Friday, August 14, 2009

the obvious is worth re-stating: THE STATUS QUO="DEATH PANELS!!!"

Joe Conason at Truthdig:

When Republican politicians and right-wing talking heads bemoan the fictitious “death panels” that they claim would arise from health care reform, they are concealing a sinister reality from their followers. The ugly fact is that every year we fail to reform the existing system, that failure condemns tens of thousands of people to die—either because they have no insurance or because their insurance companies deny coverage or benefits when they become ill.
The best estimate of the annual death toll among Americans of working age due to lack of insurance or under-insurance is at least 20,000, according to studies conducted over the past decade by medical researchers, and the number is almost certainly rising as more and more people lose their coverage as costs continue to go up.
They die primarily because they didn’t have the coverage or the money to pay doctors and thus delayed seeking treatment until it was too late. They don’t get checkups, screenings and other preventive care. That is why uninsured adults are far more likely to be diagnosed with a disease, such as cancer or heart disease, at an advanced stage, which severely reduces their chances of survival.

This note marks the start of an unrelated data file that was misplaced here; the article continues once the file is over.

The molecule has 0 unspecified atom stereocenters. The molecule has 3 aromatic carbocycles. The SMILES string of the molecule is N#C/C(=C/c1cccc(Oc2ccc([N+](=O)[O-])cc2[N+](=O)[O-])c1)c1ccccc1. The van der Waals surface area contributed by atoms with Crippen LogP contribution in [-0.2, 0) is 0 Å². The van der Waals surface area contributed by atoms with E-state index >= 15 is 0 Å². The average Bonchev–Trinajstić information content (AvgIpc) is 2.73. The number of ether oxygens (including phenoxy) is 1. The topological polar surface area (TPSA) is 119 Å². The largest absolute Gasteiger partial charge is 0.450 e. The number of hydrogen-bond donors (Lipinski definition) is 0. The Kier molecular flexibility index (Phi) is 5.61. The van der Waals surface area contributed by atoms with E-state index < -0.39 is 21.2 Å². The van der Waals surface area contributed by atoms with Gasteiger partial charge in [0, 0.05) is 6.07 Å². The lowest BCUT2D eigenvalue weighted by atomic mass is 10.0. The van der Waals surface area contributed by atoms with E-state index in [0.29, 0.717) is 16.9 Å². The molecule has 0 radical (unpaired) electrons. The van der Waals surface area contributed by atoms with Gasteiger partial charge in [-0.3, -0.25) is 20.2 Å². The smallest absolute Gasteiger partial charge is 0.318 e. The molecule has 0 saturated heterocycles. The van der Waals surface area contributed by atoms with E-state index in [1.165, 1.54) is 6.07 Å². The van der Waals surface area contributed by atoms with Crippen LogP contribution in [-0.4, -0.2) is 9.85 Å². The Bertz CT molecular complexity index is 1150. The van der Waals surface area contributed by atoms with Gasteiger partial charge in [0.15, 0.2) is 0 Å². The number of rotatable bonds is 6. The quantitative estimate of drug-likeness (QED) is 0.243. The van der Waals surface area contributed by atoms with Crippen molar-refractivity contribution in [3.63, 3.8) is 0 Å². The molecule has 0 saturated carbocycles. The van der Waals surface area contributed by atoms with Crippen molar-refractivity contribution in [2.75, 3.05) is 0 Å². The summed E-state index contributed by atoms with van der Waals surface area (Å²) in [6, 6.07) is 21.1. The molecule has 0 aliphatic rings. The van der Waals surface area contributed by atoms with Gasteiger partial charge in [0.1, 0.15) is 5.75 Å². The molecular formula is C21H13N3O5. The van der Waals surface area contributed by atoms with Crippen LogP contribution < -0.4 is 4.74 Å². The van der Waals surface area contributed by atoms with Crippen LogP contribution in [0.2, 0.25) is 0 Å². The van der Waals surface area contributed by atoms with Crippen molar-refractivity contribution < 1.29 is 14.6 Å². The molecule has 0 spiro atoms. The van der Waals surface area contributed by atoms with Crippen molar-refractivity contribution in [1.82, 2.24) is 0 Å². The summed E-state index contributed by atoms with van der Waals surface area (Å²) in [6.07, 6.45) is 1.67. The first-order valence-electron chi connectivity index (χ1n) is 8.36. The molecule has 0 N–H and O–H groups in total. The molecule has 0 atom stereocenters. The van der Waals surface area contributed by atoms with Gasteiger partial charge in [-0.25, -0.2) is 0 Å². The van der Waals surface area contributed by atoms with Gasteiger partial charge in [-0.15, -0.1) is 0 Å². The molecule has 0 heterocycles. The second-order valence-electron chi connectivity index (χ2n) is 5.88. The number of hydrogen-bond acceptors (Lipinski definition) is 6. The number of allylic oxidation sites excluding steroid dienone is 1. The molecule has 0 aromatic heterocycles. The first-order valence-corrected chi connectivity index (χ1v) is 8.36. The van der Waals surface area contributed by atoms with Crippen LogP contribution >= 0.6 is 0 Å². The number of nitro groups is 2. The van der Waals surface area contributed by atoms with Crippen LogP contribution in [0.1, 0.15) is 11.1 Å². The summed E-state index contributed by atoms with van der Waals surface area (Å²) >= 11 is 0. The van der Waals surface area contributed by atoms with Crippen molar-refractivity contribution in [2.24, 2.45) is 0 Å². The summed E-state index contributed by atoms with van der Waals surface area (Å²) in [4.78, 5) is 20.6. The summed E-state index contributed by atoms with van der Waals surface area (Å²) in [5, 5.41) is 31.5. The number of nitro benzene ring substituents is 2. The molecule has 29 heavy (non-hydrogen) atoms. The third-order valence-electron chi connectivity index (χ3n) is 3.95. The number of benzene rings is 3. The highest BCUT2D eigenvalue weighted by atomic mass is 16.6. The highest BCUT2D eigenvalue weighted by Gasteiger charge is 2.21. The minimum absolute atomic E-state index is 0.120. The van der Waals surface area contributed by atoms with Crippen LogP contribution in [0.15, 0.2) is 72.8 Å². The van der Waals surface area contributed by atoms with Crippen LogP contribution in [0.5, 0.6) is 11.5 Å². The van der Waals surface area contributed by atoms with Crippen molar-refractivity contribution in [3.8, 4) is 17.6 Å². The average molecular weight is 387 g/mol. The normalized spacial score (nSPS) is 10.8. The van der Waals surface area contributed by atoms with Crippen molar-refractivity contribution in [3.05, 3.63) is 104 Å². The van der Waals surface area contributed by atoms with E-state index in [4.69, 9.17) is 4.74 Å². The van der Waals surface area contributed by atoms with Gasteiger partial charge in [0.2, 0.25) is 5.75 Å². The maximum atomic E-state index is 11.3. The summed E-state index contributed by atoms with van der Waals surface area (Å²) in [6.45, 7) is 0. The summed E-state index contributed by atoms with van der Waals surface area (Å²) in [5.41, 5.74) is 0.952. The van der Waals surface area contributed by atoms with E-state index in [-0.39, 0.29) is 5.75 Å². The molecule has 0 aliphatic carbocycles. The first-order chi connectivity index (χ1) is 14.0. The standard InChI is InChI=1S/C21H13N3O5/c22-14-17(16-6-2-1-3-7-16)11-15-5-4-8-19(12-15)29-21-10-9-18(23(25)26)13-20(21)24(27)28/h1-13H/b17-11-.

Insurance company bean-counters literally are death panels. And lack of insurance puts you before the metaphorical death panel every day.

Continuing on a theme from my last post: How many more Stephen Hawkings, Einsteins, Amelia Earharts, Neil Armstrongs, can we produce if we achieve universal health care coverage, a system where people will love longer and healthier, where fewer babies will die in infancy...by the way, our infant mortality rate is higher than most countries, and higher than any country that has national health care. Just how pro-life are you? What's the difference between a baby who dies because of a lack of prenatal and preventative care, and an aborted baby? Aren't both of those babies losing their potential? What's the difference, pro-lifers? Right, there is none.

Universal health care is a step forward in the evolution of humanity. It's a step forward because it will help realize more human beings' potential. Say that unapologetically.

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